The Public Policy Research Institute found that approximately 14.7% of Oregon’s minority student population classifies as having disabilities while minority children represent 18% of its population, representing a difference of 3.3%. This 3.3% difference between Oregon’s percentage of minority children in the general population and its percentage of minority children in special education represents an underrepresentation of minority students in special education.

While alarming, the respective overrepresentation and underrepresentation of minority students in special education leads to an equally surprising corollary: the overrepresentation and underrepresentation of Limited English Proficiency students (LEPs) in special education programs. The government and most legal agencies tend to use “LEP” to describe students not born in the United States, students whose native language is not English, students who come from an environment where another language represents the dominate language, and students who display difficulties in speaking, reading, writing, and understanding English.

According to the Mexican American Legal Defense and Educational Fund, in a statement by Peter Zamora, “nearly 80% of K-12 [LEPs] are Spanish-speaking Latinos,” with researchers predicting that, by 2025, one-quarter of the nation’s student population will identify as LEPs.

Of this large population of LEPs, researchers have estimated that “as many as three-fourths of [LEPs] enrolled in special education programs are improperly placed.” According to Guiberson, misidentification “occurs when students with disabilities are identified as having a disability different from the one they actually have” or when schools classify students without disabilities as having disabilities. Misidentification can easily lead to overrepresentation of LEPs in special education programs.

Trends of LEP overrepresentation and underrepresentation exist across the country, particularly in states with the largest number of LEP students. According to Rose M. Payan and Michael T. Nettles, authors of “Current State of English-Language Learners in the U.S. K-12 Student Population,” California, Texas, Florida, New York, and Illinois respectively represent the top-five states with the largest number of LEPs, while South Carolina, Kentucky, and Indiana represent the states with the fastest growing LEP student population.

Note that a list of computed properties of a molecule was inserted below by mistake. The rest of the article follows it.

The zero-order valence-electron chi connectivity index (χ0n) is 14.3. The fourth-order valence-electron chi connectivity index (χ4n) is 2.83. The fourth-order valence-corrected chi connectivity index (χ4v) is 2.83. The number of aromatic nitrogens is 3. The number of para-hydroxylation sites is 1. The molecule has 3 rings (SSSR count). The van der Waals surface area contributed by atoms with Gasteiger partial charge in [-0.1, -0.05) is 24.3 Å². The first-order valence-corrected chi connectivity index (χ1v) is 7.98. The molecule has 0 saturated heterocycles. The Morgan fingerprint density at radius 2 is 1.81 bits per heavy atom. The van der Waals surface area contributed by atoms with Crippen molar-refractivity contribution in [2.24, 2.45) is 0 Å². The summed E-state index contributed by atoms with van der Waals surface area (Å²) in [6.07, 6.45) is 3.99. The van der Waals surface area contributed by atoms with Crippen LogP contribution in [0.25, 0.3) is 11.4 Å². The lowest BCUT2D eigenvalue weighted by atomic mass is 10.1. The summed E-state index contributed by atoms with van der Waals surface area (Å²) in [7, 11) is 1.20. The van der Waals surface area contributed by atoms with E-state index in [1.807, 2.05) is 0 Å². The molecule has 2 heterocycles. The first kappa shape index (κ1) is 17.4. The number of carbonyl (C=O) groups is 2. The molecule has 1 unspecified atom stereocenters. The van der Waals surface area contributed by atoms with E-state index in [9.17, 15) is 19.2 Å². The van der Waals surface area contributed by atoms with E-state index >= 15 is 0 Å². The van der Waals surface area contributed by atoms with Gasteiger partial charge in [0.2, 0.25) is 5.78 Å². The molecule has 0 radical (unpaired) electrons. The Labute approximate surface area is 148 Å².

According to the Texas Education Agency, in the 2009-2010 school year, LEPs represented 14.7% of Texas’ student population enrolled in special education programs. Compared to the 9% of the general population enrolled in special education programs, the state’s 14.7% represents a disproportionate overrepresentation of LEP students enrolled in special education programs.

The overrepresentation continued throughout the next school year with LEPs representing 14.4% of the student population enrolled in special education programs, while only 8.8% of the general population required special education services. Furthermore, in the 2011-2012 school year, LEPs represented 14.3% of the student population enrolled in special education programs, while only 8.6% of the general student population participated in special education programs.

In contrast, Florida’s population of LEP students faces a severe underrepresentation in special education programs. In 2010, when the special education population represented 19.3% of the general student population, LEPs represented only 5.5% of the special education population.

Similarly, in 2011, while the general education population enrolled in special education programs dropped to 19%, the LEP population enrolled in special education programs rose to 5.9%. The underrepresentation persisted in 2012 when the general education population enrolled in special education programs leveled out at 18.6%, while the LEP population enrolled in special education programs rose to 6%.

The overrepresentation and underrepresentation of LEPs in the special education population can largely be credited to the lack of certified professionals in the areas of both special education and English language acquisition.

For example, during the 2009-2010 school year, there was an average of 33.3 students per English as a Second Language (ESL) teacher in Texas, compared to an average of 14.5 students for each general education teacher. The trend similarly persisted throughout the 2010-2011 and 2011-2012 school years, with the average students-per-ESL-teacher ratio representing 43.5 and 47 per ESL teacher, respectively.